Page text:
How Dietary Needs Change with Age

Nutritional needs shift as we grow older

By Deborah Jeanne Sergeant

There’s a reason that pet food companies make kitten food, adult cat food and senior cat food: dietary needs change as the animal ages.

Feeding humans correlates. As we grow older, our nutritional needs shift.

“The metabolism gets a little slower so energy needs decrease,” said Julie Mellen registered dietitian, certified diabetes care and education specialist at SUNY Upstate Medical University. “You don’t need as many calories every day. You’re not absorbing as well, so vitamin and mineral needs may increase. There’s a lot of talk that protein needs may increase to prevent muscle loss over time.”

To support good health, that means older adults should carefully monitor their diet to include the most nutritious foods to make every calorie count. Unfortunately, changes in hunger cues, sensing flavors or medications that cause depressed appetite or nausea can make few foods appealing. Depression, living alone, limited income, physical challenges and dementia can also lead to making poor food choices.

“Simple meals don’t have to be unhealthy,” Mellen said. “You can make them well balanced. Have three food groups represented and keep food on hand that doesn’t require a lot of work. Consider bulk cooking or meal prepping. Family can help out.”

Poor oral health contributes to poor nutrition, as many nutritious foods such as raw vegetables, nuts and lean meats are difficult to chew. For those already struggling with chewing, dentists may be able to improve their oral health for which we recommend the local dentists Parker CO clinic. Or, finding forms of these foods easier to chew can help. Mellen recommends cooking vegetables, cooking meat in a slow cooker and trying nut butters to make consuming these healthful foods easier.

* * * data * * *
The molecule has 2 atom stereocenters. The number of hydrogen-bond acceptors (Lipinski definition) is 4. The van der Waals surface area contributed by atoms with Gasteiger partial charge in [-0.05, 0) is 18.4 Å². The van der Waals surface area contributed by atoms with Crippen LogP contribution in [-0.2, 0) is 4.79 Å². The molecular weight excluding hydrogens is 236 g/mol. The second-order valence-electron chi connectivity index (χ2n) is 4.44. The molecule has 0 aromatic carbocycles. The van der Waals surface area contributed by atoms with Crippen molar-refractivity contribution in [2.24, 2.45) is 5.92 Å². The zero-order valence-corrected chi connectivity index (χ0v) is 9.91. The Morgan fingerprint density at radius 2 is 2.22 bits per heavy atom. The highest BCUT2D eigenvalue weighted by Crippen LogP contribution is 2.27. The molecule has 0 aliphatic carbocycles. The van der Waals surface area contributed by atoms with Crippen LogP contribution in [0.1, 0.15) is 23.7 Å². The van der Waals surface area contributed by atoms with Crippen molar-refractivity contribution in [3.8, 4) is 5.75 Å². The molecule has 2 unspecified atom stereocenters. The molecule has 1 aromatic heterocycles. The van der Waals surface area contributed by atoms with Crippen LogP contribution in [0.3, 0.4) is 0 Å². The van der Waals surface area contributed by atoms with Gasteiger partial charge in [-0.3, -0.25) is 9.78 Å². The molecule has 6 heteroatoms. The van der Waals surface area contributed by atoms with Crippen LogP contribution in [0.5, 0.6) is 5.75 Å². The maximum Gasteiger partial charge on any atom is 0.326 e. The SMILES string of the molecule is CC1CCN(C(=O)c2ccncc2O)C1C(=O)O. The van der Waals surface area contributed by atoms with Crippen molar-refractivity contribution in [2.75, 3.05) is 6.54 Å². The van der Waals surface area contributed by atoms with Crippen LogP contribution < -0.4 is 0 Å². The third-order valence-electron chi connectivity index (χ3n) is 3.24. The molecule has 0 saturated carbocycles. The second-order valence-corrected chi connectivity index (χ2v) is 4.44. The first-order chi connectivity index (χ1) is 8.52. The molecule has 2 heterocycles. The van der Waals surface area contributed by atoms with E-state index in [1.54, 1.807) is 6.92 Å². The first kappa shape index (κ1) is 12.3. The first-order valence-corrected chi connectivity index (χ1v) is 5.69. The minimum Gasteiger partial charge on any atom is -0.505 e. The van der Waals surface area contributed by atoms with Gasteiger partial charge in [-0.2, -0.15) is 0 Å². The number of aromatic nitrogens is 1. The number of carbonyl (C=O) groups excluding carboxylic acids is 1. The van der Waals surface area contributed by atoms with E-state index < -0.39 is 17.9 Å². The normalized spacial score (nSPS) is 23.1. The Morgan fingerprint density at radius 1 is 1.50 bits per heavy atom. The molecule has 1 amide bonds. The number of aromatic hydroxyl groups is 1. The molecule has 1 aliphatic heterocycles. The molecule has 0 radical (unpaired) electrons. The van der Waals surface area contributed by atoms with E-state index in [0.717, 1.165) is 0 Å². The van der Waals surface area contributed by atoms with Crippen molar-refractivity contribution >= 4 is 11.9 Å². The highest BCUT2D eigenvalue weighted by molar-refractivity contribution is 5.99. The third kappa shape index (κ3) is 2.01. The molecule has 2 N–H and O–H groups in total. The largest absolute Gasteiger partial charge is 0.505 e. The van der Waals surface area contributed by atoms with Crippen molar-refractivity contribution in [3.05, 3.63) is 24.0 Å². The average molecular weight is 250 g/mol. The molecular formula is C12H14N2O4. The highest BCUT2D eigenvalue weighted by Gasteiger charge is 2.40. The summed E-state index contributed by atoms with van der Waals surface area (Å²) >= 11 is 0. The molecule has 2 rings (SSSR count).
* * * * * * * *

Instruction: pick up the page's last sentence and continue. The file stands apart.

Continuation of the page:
To address changes in the senses of taste and smell, “try more spices and seasoning,” Mellen suggested.

She likes the plate method: covering half the plate with fruits and vegetables (mostly vegetables, one-fourth with a whole grain and one-fourth with a lean source of protein.

The local county health department can refer seniors to organizations that can help with dietary needs, from senior cooking class to senior meal sites to meal delivery.

Companies such as Hello Fresh, and RealEats deliver meal kits or heat-and-eat meals for those who can afford these services.

Aging affects digestive enzymes. This can cause quite a few problems in breaking down foods and the subsequent absorption.

“Vitamin B12 is related to memory and nerve issues,” said Laurel Sterling, registered dietitian and nutritionist and educator for Carlson Laboratories. “Definitely get your levels tested, but B12 supplements are wonderful, along with nutrient rich foods, and digestive enzymes, if taken with every meal.”

Whole grains represent one source of B12.

Many older adults do not get enough calcium, which is ideally paired with vitamin D for better absorption.

Fortified orange juice, dairy foods, plant-based milk substitutes, maple syrup, broccoli, bok choy, and kale are all sources of calcium.

Sufficient vitamin D is difficult to get from food sources. The body generates it when exposed to sunlight. From fall through spring, nearly everyone should supplement with D and some may need supplementation year-round.

“There are helper nutrients like magnesium, vitamin D and vitamin K,” Sterling said.

“They all work together for calcium to get where it needs to be for mineralization.

Take it with a meal. The same thing is true for most vitamins, unless it says otherwise, for that synergistic effect of absorption.”

For supporting brain health, she said that supplements or foods rich in omega 3, coenzyme Q, are helpful, though some may have blood thinning effects, so check with a doctor before taking them.

Another change in nutrition in older age includes slower digestion. Lower activity level and water intake along with minimal fiber intake all worsen the problem.

“Fiber is a tricky thing,” Sterling said. “It can bind them too much if they’re not drinking enough with that extra fiber. They need to really increase their liquid intake.

I definitely recommend getting it through diet, where there’s insoluble and soluble fiber we need for digestion and cholesterol health. Some people as they age, their bowels go in the other direction. Having too many fruits and vegetables can cause bowels to loosen. It’s not one size fits all.”